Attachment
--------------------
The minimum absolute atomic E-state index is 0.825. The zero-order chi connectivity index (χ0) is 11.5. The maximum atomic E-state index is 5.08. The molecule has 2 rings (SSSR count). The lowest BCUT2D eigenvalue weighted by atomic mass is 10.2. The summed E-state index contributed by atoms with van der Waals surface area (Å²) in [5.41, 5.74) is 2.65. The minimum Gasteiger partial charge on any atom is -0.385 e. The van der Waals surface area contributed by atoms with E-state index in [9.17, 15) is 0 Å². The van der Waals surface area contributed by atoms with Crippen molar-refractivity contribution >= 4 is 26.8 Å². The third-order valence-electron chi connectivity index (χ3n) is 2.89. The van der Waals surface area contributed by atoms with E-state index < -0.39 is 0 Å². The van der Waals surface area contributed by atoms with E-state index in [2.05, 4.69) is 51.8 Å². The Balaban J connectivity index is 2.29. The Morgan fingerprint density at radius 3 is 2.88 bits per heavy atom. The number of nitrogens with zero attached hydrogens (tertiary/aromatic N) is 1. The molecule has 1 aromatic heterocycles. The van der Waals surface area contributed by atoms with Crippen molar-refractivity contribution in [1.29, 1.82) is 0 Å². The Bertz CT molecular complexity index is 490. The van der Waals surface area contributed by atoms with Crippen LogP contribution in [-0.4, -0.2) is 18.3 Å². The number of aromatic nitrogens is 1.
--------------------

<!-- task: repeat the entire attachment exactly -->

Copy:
The minimum absolute atomic E-state index is 0.825. The zero-order chi connectivity index (χ0) is 11.5. The maximum atomic E-state index is 5.08. The molecule has 2 rings (SSSR count). The lowest BCUT2D eigenvalue weighted by atomic mass is 10.2. The summed E-state index contributed by atoms with van der Waals surface area (Å²) in [5.41, 5.74) is 2.65. The minimum Gasteiger partial charge on any atom is -0.385 e. The van der Waals surface area contributed by atoms with E-state index in [9.17, 15) is 0 Å². The van der Waals surface area contributed by atoms with Crippen molar-refractivity contribution >= 4 is 26.8 Å². The third-order valence-electron chi connectivity index (χ3n) is 2.89. The van der Waals surface area contributed by atoms with E-state index < -0.39 is 0 Å². The van der Waals surface area contributed by atoms with E-state index in [2.05, 4.69) is 51.8 Å². The Balaban J connectivity index is 2.29. The Morgan fingerprint density at radius 3 is 2.88 bits per heavy atom. The number of nitrogens with zero attached hydrogens (tertiary/aromatic N) is 1. The molecule has 1 aromatic heterocycles. The van der Waals surface area contributed by atoms with Crippen molar-refractivity contribution in [1.29, 1.82) is 0 Å². The Bertz CT molecular complexity index is 490. The van der Waals surface area contributed by atoms with Crippen LogP contribution in [-0.4, -0.2) is 18.3 Å². The number of aromatic nitrogens is 1.